UNITE HERE-represented catering workers call on members of Congress to demand the airlines take responsibility for the crisis of poverty in kitchens at airport hubs across the country.
WASHINGTON, D.C.—Today, UNITE HERE union leaders in the airline catering industry testified before the House Subcommittee on Aviation in a hearing on Oversight of Working Conditions for Airline Ground Workers, focusing on their personal experiences of a “crisis of unaffordable health care” in the industry. In addition to oral testimony from a UNITE HERE affiliate leader, written testimony from workers who service American, Delta, and United Airlines flights at their hubs in Denver, Detroit, Miami, Minneapolis, New York, and Washington, D.C. supplied their written testimony.
Airline catering workers from the Washington, D.C. area, as well as several of their coworkers from other kitchens, traveled to Capitol Hill to attend the hearing in person.
“I traveled from Detroit to Washington, D.C. this week to fight for my daughter, Ariana,” says Shandolyn Lewis, an airline catering worker at Detroit Metro Airport, a Delta Air Lines hub, who traveled to Washington, D.C. to attend the hearing in person. “She is now 13 years old and needs regular medical care.
“Members of Congress need to know what’s happening in the airline industry, and how people like me are struggling to afford to take our children to the doctor.”
Airline catering workers prepare, pack, and deliver food and beverages served aboard United, Delta and American flights. Predominantly people of color and immigrants, catering workers earn some of the lowest wages in the airline industry, and many are unable to afford employer health care coverage because it is prohibitively expensive.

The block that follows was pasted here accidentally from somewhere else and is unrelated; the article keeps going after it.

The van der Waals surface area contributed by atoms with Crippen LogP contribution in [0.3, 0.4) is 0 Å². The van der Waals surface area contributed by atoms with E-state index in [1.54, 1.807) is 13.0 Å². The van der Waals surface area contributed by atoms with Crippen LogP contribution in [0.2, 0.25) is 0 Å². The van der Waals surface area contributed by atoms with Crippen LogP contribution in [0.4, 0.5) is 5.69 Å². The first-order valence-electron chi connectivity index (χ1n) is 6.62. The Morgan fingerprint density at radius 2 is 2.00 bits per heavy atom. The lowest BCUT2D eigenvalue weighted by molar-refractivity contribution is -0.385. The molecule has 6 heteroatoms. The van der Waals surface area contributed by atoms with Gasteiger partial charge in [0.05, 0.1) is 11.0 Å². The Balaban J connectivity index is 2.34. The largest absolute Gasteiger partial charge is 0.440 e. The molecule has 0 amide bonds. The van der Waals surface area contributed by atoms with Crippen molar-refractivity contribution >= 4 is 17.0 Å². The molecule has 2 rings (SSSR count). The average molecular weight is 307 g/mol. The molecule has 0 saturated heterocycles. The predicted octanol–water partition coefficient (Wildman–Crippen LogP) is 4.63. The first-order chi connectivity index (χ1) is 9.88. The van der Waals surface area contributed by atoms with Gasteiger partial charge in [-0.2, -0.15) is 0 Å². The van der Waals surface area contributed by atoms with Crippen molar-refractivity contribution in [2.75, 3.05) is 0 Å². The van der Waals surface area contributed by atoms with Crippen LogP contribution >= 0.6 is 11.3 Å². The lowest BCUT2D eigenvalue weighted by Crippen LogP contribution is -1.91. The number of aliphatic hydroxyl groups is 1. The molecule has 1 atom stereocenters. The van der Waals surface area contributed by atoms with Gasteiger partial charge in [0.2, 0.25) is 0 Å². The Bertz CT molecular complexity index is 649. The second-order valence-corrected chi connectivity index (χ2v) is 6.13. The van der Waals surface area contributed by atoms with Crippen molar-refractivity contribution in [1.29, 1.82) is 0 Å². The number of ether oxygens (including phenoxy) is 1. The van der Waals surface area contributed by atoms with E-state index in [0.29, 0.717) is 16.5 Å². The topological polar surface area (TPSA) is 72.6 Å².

“There is a crisis of poverty and a healthcare crisis that’s hurting airline catering workers,” says UNITE HERE witness Marlene Patrick Cooper, President of UNITE HERE Local 23, which represents catering workers, including in the south (read Marlene’s full testimony here).
“We are calling on American, Delta and United Airlines to take responsibility and show leadership to transform the entire industry. This year, the airlines can—and must—do right by airline catering workers and ensure that one job is enough to live with dignity.”
According to a survey of 2,240 out of approximately 14,000 airline catering workers that UNITE HERE conducted in 2018, nearly 1 in 3 workers depend on government care for either themselves or their children, 25% reported being uninsured, and 26% reported skipping or delaying doctor or hospital care, prescriptions, or other necessary medical treatment for themselves or their families in the past 12 months because of the cost their families would have to pay.
In June, more than 15,000 airline catering workers voted to authorize a strike if released by the National Mediation Board. UNITE HERE members in cities across the country have participated in airport protest actions, including a national mobilization on November 26 that saw 200 people participate in civil disobedience at seven airports.
Contact: Diana Hussein, email@example.com, 313-460-3119